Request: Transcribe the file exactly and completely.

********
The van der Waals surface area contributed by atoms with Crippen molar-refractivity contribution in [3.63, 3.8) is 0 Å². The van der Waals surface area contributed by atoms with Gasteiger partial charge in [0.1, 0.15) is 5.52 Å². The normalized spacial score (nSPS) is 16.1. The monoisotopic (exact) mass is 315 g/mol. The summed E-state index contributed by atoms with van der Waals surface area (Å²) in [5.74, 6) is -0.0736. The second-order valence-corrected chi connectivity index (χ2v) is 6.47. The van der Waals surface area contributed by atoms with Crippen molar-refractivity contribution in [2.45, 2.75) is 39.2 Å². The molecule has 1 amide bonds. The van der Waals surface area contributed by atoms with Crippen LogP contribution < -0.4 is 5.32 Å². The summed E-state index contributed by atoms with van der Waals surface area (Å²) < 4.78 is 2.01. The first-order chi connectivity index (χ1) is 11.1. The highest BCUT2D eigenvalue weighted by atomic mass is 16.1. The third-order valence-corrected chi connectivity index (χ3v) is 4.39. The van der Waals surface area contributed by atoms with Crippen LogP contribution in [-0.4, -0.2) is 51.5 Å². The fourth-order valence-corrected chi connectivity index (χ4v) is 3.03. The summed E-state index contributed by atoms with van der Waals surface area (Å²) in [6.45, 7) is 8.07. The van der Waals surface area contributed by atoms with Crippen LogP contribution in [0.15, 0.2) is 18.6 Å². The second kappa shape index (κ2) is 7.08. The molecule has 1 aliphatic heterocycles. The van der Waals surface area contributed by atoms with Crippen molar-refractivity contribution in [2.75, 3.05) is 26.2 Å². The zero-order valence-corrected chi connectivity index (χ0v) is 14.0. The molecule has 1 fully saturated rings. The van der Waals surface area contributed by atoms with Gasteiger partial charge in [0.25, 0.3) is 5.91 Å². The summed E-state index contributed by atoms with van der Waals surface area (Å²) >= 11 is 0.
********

The van der Waals surface area contributed by atoms with Crippen molar-refractivity contribution in [3.63, 3.8) is 0 Å². The van der Waals surface area contributed by atoms with Gasteiger partial charge in [0.1, 0.15) is 5.52 Å². The normalized spacial score (nSPS) is 16.1. The monoisotopic (exact) mass is 315 g/mol. The summed E-state index contributed by atoms with van der Waals surface area (Å²) in [5.74, 6) is -0.0736. The second-order valence-corrected chi connectivity index (χ2v) is 6.47. The van der Waals surface area contributed by atoms with Crippen molar-refractivity contribution in [2.45, 2.75) is 39.2 Å². The molecule has 1 amide bonds. The van der Waals surface area contributed by atoms with Crippen LogP contribution < -0.4 is 5.32 Å². The summed E-state index contributed by atoms with van der Waals surface area (Å²) < 4.78 is 2.01. The first-order chi connectivity index (χ1) is 11.1. The highest BCUT2D eigenvalue weighted by atomic mass is 16.1. The third-order valence-corrected chi connectivity index (χ3v) is 4.39. The van der Waals surface area contributed by atoms with Crippen LogP contribution in [-0.4, -0.2) is 51.5 Å². The fourth-order valence-corrected chi connectivity index (χ4v) is 3.03. The summed E-state index contributed by atoms with van der Waals surface area (Å²) in [6.45, 7) is 8.07. The van der Waals surface area contributed by atoms with Crippen LogP contribution in [0.15, 0.2) is 18.6 Å². The second kappa shape index (κ2) is 7.08. The molecule has 1 aliphatic heterocycles. The van der Waals surface area contributed by atoms with Crippen molar-refractivity contribution in [2.75, 3.05) is 26.2 Å². The zero-order valence-corrected chi connectivity index (χ0v) is 14.0. The molecule has 1 fully saturated rings. The van der Waals surface area contributed by atoms with Gasteiger partial charge in [0.25, 0.3) is 5.91 Å². The summed E-state index contributed by atoms with van der Waals surface area (Å²) >= 11 is 0.